And for this, I have to thank my screenwriting background and film school, where I learned all about beats, character sheets, three-act structure and more craft commandments at whose ground I now worship.

Check out my Class of 2K12 blog post all about it here.

Monday, November 14, 2011

Birthday Bash #29: 90s Prom

Get ready to have your minds blown...I never went to prom.

I know what you're thinking. You want to give me that speech Annie Potts gives Andie in Pretty in Pink, don't you? At the very least you want to give me a hug. When I was in high school, I had at least one older co-worker tell me that I would regret it forever if I didn't go to prom...

I'm here to tell you that not only did I survive not going to prom, but I never looked back and wistfully wished I had. It just wasn't for me.

BUT...when it came time to throwing my 29th birthday party, I decided it would be great to make it 90s-themed. And then I decided it would be great to have my prom, my way (a la Johnny Castle in the pivotal final scene of Dirty Dancing). my 90s prom:

Everyone got to be prom king and queen.

My friend Jenny dressed like it was the 1890s because, as she rightly pointed out, I did not specify which 90s.

We danced until 4 AM.

Some of us interpreted dancing as "Hammer Time."

Beanie Babies were handed out as party favors.

The decor: Prom posters, obviously. Some very spirited friends came over and helped me make these. (In what was a very "green" move, they were actually zombified, spookified and turned into Halloween posters the following week).

The costumes: We had everything from real prom dresses to 90s goth chic. Crispy bangs to boy bands and--even--a celebrity sighting involving Bodyguard-era Whitney Houston and Bobby Brown. It was pretty spectacular.

Naturally with laser backgrounds.
Clearly, the greatest boy band picture of ALL TIME. All they need is some marionette strings.

The music: While making my 11-hour playlist (seriously...and that was whittled down), I began to realize just how schizo the 90s were. You had your very early 90s extension of the 80s music, followed by grunge, followed by bubble gum pop and techno dance club hits. It was mad crazy.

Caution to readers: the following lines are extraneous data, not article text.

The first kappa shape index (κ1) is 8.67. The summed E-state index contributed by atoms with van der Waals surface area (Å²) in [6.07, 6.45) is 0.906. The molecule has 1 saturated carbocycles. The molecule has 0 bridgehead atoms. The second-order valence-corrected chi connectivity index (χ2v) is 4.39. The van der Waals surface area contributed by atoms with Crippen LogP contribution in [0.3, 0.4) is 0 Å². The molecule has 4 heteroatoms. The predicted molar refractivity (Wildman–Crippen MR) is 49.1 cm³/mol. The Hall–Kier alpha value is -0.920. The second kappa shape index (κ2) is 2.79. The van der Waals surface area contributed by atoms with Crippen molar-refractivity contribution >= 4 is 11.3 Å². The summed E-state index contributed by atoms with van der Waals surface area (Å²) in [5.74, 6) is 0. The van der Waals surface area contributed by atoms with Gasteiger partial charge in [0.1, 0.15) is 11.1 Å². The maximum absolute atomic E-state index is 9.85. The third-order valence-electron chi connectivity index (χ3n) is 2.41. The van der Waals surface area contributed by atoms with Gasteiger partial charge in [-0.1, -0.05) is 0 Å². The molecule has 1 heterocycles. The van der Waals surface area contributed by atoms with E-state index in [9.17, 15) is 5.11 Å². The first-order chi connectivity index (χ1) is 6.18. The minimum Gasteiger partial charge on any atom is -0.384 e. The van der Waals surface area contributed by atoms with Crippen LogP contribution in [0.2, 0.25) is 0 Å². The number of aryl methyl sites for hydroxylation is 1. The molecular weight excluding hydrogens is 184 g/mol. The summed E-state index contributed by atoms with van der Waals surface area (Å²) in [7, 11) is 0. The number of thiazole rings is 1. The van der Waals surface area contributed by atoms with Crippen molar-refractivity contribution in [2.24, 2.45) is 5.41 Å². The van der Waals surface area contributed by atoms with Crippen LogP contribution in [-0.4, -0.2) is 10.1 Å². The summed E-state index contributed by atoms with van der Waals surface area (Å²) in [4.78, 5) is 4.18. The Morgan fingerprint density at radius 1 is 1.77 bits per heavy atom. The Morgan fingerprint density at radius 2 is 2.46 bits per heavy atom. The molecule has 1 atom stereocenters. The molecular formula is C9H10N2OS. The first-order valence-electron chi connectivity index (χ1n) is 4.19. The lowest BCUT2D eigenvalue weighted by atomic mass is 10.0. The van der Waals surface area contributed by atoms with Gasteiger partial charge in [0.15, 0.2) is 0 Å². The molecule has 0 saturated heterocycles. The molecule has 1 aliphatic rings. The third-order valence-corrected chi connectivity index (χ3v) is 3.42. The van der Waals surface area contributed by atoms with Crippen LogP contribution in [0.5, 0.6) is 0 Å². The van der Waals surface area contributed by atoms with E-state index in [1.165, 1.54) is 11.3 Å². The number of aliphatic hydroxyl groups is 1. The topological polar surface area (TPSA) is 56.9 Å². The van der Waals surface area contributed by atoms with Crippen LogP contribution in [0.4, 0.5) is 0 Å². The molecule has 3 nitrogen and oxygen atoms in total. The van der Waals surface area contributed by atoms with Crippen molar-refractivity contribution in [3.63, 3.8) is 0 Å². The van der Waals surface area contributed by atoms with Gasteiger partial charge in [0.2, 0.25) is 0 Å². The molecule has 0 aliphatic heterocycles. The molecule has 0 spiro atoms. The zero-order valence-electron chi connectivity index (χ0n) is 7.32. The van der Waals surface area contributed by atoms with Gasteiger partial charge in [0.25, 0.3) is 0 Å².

And even though I was following a rule of 1-2 songs per artist, I realized it was impossible for me to cut out a single one of the four totally amazing Gin Blossoms songs that you and I know and love. So they all stayed. That's right, people. Nirvana got two songs but Gin Blossoms...FOUR. Who wins in life now?

Prizes: Superlatives such as "Best Dressed" and "Most School Spirit" were voted on. The prizes were hella cool DVDs such as Clueless and Reality Bites.

In short, I'm pretty sure this was way more fun than my real prom would ever have been. Honestly, did you get genuine Beanie Babies at your prom?

Wednesday, November 9, 2011

Tuning Out to Tune In

I love blogging, Twitter and social media in general. I love connecting with people online and this past year of being introduced to a wonderful world of other writers--and actually being considered one of their own--has been filled with wonder and delight.

At the same time, my real writing (the one where I'm trying to tell cohesive long-form stories, not write silly tweets about 90s pop songs that are inexplicably stuck in my head) sometimes needs that encouragement and energy of all these wonderful other writers. And, sometimes, needs to unplug, needs outer silence so that I can tune into what the story alone is telling me.

It's a conundrum I've been struggling with lately. I'm currently revising a new story that I feel very passionate about. But I also know it's not there yet; it's not great...but it could be. And for that to happen, it needs all my focus.

Unplugging is very difficult. There isn't a day that goes by where I'm not online; there hasn't been in over a decade now. Lately, there isn't a day where I'm not on Facebook or Twitter or thinking about blog posts. I want to be involved in this community. I want to hear other people's amazing news and read their stories.